Two main malicious behavior of block proposer

Problem definition

I want to introduce two kinds of malicious behavior of block proposer in Tendermint/Cosmos-SDK based blockchains and start discussion on this topic

  1. block proposer can censor certain transactions to exclude them in proposed block
  2. block proposer can include its own transactions in proposed block

Currently both behaviors are not a significant threat to the Cosmos Hub, because

  1. if the validator cartel does not possess majority of power, the transaction can just wait a little bit more to meet other honest proposers
  2. there exists very little economic benefit for proposers to include their own transactions in their proposed block(except for free gas cost)

But, in a broader perspective, when many different kinds of applications are utilizing Tendermint and Cosmos-SDK, those two kinds of issues can be a critical weak point for a lot of applications.

Especially, some applications where “timing and txs information before commit” is crucial, above two issues can be critical problems to cause significant unfair advantages to block proposers.

Therefore, I want to start this thread to discuss on prevention mechanism to protect the application from such behavior of block proposers.

What I’ve imagined as a solution to these problems is “fake block proposing” for all validators.

Fake block proposing

fake block proposing is a responsibility of all validators that they have to fakely propose blocks on every block even though they are not a block proposer of the height, storing them in kvstore but fakely proposed blocks are not subject to be on consensus process.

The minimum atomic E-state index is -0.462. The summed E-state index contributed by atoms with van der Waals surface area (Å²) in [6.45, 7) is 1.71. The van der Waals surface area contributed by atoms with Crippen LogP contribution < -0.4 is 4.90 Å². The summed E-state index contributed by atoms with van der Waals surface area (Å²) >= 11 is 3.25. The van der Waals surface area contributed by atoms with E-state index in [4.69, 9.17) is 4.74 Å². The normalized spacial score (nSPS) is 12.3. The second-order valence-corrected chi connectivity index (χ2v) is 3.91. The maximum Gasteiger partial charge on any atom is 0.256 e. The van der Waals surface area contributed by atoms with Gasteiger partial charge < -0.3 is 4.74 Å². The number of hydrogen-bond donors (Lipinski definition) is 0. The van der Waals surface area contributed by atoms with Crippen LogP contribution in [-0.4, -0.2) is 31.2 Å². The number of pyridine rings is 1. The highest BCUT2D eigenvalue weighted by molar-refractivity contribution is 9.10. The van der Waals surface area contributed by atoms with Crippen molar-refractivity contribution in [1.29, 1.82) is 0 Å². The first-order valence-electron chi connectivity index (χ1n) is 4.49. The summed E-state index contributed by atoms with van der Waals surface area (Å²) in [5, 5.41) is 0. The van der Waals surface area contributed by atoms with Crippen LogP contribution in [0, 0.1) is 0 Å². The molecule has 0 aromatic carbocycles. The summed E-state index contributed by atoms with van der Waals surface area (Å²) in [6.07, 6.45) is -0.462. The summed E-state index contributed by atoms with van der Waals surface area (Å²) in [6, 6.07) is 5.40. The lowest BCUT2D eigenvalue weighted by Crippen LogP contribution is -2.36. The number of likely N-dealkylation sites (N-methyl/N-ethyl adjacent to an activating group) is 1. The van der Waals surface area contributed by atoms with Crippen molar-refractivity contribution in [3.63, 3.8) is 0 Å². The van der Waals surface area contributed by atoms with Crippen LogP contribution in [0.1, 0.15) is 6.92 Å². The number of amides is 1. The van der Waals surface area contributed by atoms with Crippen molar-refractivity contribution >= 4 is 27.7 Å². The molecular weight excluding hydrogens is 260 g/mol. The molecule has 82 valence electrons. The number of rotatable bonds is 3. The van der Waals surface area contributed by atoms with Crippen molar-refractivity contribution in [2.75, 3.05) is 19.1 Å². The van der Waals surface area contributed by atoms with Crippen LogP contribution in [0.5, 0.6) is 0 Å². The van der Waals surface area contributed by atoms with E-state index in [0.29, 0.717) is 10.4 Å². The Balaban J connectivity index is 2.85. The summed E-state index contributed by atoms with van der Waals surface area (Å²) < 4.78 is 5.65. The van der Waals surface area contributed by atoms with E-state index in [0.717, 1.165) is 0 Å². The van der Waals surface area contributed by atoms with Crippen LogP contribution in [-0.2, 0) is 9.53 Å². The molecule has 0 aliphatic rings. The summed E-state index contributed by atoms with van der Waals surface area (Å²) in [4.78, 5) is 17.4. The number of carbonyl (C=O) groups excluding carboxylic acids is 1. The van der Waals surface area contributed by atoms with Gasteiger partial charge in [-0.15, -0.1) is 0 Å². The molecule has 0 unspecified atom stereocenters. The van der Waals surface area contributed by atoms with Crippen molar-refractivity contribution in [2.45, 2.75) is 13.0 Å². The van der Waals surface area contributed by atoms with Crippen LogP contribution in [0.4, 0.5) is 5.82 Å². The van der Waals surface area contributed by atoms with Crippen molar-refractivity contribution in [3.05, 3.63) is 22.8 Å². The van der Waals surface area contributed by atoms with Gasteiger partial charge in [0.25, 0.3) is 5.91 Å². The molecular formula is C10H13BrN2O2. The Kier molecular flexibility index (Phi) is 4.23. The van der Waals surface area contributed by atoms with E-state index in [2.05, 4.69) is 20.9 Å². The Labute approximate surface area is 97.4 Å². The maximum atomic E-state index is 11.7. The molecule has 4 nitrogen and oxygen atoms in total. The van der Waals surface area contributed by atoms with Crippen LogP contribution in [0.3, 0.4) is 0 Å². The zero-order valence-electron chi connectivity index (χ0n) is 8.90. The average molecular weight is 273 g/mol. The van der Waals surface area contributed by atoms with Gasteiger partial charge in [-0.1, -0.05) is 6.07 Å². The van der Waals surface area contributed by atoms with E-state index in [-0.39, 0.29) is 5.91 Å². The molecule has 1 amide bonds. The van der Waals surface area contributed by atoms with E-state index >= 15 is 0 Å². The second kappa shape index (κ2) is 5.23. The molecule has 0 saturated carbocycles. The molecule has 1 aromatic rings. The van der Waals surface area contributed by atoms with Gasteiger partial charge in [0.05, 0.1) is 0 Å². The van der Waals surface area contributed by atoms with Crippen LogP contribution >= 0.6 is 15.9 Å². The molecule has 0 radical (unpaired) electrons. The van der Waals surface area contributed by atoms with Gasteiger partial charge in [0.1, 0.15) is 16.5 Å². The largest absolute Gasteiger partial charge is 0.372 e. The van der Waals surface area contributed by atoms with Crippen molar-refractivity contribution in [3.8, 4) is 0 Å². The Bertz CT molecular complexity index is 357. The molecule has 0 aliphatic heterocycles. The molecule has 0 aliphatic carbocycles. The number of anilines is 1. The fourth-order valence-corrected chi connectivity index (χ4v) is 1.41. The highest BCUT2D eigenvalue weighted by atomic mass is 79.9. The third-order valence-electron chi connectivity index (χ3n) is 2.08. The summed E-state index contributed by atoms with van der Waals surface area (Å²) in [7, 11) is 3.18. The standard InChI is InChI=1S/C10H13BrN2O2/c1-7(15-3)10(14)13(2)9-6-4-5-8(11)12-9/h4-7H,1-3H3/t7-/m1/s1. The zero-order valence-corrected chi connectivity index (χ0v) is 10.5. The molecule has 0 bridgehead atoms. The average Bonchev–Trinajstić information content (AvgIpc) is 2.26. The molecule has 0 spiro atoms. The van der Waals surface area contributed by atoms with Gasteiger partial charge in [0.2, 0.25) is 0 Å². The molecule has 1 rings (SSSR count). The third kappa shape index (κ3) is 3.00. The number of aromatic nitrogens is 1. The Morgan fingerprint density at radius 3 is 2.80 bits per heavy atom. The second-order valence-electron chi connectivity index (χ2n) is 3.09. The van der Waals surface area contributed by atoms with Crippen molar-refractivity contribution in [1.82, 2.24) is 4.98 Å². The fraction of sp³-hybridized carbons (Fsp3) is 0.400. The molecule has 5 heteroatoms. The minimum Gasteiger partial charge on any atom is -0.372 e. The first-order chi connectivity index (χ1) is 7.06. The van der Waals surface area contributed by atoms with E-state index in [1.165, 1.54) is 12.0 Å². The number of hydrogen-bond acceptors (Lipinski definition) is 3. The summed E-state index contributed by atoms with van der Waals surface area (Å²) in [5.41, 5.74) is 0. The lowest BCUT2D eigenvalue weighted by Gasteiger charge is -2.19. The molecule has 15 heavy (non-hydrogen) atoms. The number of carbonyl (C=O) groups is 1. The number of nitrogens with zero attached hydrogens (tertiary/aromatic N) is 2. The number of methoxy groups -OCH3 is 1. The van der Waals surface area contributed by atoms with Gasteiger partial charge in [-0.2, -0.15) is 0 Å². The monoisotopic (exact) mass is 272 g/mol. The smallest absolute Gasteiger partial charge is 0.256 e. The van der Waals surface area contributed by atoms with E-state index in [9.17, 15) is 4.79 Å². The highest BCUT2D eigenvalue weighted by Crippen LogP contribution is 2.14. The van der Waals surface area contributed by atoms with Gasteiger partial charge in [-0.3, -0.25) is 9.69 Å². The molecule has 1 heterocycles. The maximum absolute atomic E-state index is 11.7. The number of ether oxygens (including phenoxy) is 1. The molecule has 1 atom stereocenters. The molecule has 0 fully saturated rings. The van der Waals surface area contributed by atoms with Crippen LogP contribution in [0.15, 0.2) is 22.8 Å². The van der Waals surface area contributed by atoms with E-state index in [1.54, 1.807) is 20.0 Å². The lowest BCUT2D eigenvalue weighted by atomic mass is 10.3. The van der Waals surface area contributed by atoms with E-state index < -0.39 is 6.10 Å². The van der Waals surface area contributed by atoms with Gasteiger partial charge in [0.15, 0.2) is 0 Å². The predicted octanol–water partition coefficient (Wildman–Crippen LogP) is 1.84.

Those proposed blocks can include only meta data and tx hashes.

Then we can compare each validator’s proposed blocks on given height so that we can see the difference of txs list between real proposer’s block and other validator’s fake blocks. Then we will possess much more objective evidence that the proposer is intentionally manipulating the contents of proposed block.

I am still not sure which specific number is adaquate to slash such proposer, but at least now we have enough data to decide whether any block proposer is doing any malicious behavior on his/her proposed blocks.

I guess this is quite performance consuming and kvstore consuming too. We can delete old data to save space on kvstore but, still all validators creating blocks on every height can be too resource costy. But still, some applications might want to adopt prevention methodologies even though it is performance costy, because of the importance of such problems.

Alternative implementation of “fake block proposing” is for all validators to do this work locally, and submit “evidence” when the proposed block content is significantly different from the node’s version of proposed block. This way, only suspisious status will be recorded on blockchain via evidence module.

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I do not view this as malicious behavior. The transaction is still valid and the proposer is choosing to make sure it is in the current block. If other validators are ok with this and sign the block they have signaled they too were ok with said transaction being included.

I agree that many applications do not need to care about this unfairness, but in some cases, it is critical.

It gives validators unfair advantages to read the list of transactions and put his/her transactions ahead them. This is more critical when it comes to DeX. It is called “front running”. Validators can read transactions to be included in his/her block, and put their own transaction in the block. But I imagine DeX is not the only application which has this critical problem.

So, to make it fair, validators should gossip their transactions sometime before block proposing, so that other validators can aware the transactions are well broadcasted before block building. Validators can simply broadcast there transactions to any public full-node.

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